Litigation involving the EEOC and class-type claims differs significantly from those brought by individual class members.  As the Supreme Court recognized in EEOC v. Waffle House, 534 U.S. 279 (2002), because of the governmental interest in rooting out discrimination, many of the rules that might limit claims brought by individuals may not apply to litigation brought by the EEOC.  This issue may arise, for example, in the case where a putative class member has signed an arbitration agreement and could not pursue claims on his or her own behalf, but the agreement may not bar action by the Commission.  Similarly, the EEOC, because it technically does not represent the individual employee, may not be bound by some of the strictures that might govern counsel for an individual plaintiff.

But EEOC class-type litigation also has its limits.  Because public policy also favors efforts at voluntary conciliation, the EEOC is required to make good faith efforts to settle matters for which it has made a finding of probable cause.  Under Title VII, once it has found probable cause, the Commission “shall endeavor to eliminate [the] alleged unlawful employment practice by informal methods of conference, conciliation, and persuasion.”  42 U.S.C. section 2000e-5(b).  Thus, while the EEOC may have flexibility that other claimants may lack after suit has been filed, the same policies that grant that flexibility also require it to provide notice and to attempt to resolve disputes amicably before suit is filed.

On September 20, 2010, the United States District Court for the Eastern District of Michigan entered a decision that underscores the Commission’s obligation to give the employer proper notice of its intention to pursue class-wide claims and to conciliate them before filing suit.    In EEOC v. Cintas Corp.pdf., the court found that the EEOC’s failure to do so entitled the employer to judgment in its favor.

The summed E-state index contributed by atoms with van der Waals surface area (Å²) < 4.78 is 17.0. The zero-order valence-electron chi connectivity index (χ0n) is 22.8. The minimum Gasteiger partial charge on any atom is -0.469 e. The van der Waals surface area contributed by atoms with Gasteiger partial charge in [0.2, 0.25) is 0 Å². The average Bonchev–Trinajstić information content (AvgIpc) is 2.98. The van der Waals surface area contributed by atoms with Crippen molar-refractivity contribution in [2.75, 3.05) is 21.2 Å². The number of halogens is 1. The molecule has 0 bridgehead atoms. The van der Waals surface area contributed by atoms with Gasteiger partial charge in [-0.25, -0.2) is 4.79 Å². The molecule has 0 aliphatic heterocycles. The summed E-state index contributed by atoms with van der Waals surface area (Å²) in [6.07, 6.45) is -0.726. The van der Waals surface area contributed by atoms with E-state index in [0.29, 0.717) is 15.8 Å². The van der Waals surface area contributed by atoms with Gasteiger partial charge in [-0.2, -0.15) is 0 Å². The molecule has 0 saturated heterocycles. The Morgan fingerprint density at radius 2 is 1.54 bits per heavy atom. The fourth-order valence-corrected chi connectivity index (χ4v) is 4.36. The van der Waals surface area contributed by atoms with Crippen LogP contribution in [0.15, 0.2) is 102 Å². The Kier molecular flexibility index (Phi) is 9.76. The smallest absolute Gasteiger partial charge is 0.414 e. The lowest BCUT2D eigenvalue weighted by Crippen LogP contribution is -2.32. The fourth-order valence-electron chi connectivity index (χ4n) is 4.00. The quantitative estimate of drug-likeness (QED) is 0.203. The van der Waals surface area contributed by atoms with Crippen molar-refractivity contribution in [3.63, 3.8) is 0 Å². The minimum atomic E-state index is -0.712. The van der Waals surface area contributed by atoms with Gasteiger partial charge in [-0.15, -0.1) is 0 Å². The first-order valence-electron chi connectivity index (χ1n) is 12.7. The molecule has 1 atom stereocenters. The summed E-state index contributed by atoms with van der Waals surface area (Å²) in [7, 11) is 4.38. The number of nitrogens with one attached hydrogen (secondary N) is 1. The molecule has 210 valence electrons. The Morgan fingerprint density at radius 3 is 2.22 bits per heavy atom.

The Cintas litigation had a long procedural history, but started with two individual actions with multiple plaintiffs alleging sex discrimination in violation of Title VII.  The EEOC initially did not join the litigation, but did intervene years after suit was filed.  After the court denied class certification and the individual claims were largely resolved, the EEOC sought to pursue pattern and practice claims on behalf of approximately 50 individuals, a number that subsequently dwindled to 13. These individuals were not part of the original suit or the Commission’s earlier conciliation efforts.   The court found that the EEOC had not exhausted its administrative remedies and had not engaged in the statutorily mandated conciliation.  It rejected the Commission’s argument that its efforts on behalf of the original individual plaintiffs was sufficient, finding, in essence, that the EEOC was required to conciliate the matters it was pursuing in the case.   

The Bottom Line:  Litigation against the EEOC can be difficult because of its unique role, but the Commission cannot create a class claim after suit is filed.  The EEOC must advise the employer of the class claims it seeks to assert and must follow its statutory mandate to attempt to resolve them without litigation.